Library at Visconti Castle

In 1487, Leonardo da Vinci was determined to prove himself as an architect by designing a lantern tower, otherwise known as a tiburio, for the Milan Cathedral. As he perfected his designs, he fostered friendships with two other architects, Donato Bramante and Francesco di Giorgio. 

During this period of designing Milan Cathedral’s tiburio, da Vinci and di Giorgio travelled to Pavia to consult with the architects designing and constructing a new cathedral there. It was during this trip that they discovered an Italian translated “copy of an architectural treatise by Vitruvius, a Roman military officer and engineer from the first century BC,” (Isaacson 148) in the Visconti Library in the Castle of Pavia. di Giorgio was able to use this treatise as inspiration for his own architectural treatise that he had been revising.

The architects’ collaboration on the Milan Cathedral led to one of da Vinci’s most famous works, the Vitruvian Man, a sketch which “came to symbolize the harmonious relationship between man and the universe,” (Isaacson 141).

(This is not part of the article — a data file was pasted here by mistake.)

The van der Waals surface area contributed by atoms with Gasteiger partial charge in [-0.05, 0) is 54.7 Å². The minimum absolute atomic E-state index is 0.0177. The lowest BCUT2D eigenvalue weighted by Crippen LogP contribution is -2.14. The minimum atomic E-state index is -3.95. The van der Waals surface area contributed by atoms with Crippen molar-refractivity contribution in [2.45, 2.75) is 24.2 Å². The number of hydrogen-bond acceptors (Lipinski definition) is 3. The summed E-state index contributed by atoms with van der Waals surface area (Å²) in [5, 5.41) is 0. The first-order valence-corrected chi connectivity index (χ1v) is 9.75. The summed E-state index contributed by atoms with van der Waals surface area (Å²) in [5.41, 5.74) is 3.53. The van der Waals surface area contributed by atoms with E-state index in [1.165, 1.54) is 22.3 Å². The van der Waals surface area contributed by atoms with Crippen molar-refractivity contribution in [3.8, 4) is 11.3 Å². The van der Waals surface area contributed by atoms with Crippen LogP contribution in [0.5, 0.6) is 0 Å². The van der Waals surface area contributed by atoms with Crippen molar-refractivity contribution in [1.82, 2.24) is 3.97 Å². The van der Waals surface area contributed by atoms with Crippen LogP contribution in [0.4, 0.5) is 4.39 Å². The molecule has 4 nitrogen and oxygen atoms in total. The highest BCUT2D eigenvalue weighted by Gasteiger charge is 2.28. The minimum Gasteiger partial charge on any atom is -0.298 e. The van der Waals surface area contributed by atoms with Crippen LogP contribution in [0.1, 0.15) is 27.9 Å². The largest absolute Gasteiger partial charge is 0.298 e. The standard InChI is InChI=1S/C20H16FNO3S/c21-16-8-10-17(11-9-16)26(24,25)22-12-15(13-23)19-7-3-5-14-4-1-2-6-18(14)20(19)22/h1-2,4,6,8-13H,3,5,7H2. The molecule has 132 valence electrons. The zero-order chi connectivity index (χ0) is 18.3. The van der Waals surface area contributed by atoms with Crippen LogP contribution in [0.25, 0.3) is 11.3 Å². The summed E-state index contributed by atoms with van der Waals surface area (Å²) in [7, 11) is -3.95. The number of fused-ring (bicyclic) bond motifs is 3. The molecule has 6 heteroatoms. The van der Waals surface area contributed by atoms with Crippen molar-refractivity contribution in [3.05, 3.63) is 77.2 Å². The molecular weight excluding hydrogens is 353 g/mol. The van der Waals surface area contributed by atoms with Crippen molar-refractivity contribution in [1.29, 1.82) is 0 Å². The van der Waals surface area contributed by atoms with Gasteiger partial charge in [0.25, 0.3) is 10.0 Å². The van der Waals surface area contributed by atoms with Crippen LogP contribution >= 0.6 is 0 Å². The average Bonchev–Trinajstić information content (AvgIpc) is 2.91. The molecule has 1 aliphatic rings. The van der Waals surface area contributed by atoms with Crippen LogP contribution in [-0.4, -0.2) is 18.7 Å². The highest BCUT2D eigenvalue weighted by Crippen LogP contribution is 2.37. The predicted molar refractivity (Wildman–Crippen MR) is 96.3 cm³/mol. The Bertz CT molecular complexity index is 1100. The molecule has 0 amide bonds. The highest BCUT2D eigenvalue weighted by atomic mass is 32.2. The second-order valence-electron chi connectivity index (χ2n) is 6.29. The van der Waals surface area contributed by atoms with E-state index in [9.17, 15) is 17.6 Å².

Source: Isaacson, Walter. “Chapter 8 Vitruvian Man.” Leonardo Da Vinci: The Biography, Simon & Schuster, 2018.


Latitude: 45.257652200000
Longitude: 9.025774000000

Timeline of Events Associated with Library at Visconti Castle

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Vitruvius's de Architectura


Poggio Bracciolini's Collection of Classical Manuscripts

During the Middle Ages, Vitruvius’s de Architectura was forgotten and only rediscovered in 1414. Leonardo da Vinci’s predecessor and early Renaissance humanist, Poggio Bracciolini had included it in his collection of classical writing when he discovered it the Library at Abbey of Saint Gall in St. Gallens, Switzerland. 

The rest of his collection, which was curated from libraries all over Western Europe, include Astronomica, detailing astronomical phenomena, by Manilius, De Aquaeductu, or On Aqueducts, by Frontinus, and De Rerum Natura, or On the Nature of Things, by Lucretius.

This collection of classical writing largely influenced Renaissance thinking. Apart from de Architectura, the poem, On the Nature of Things, led to Renaissance philosophy and the knowledge-seeking ideal. The poem describes a multitude of phenomena, including that everything in the world is comprised of small particles, which we know of as atoms now.

Source: Isaacson, Walter. “Chapter 8 Vitruvian Man.” Leonardo Da Vinci: The Biography, Simon & Schuster, 2018.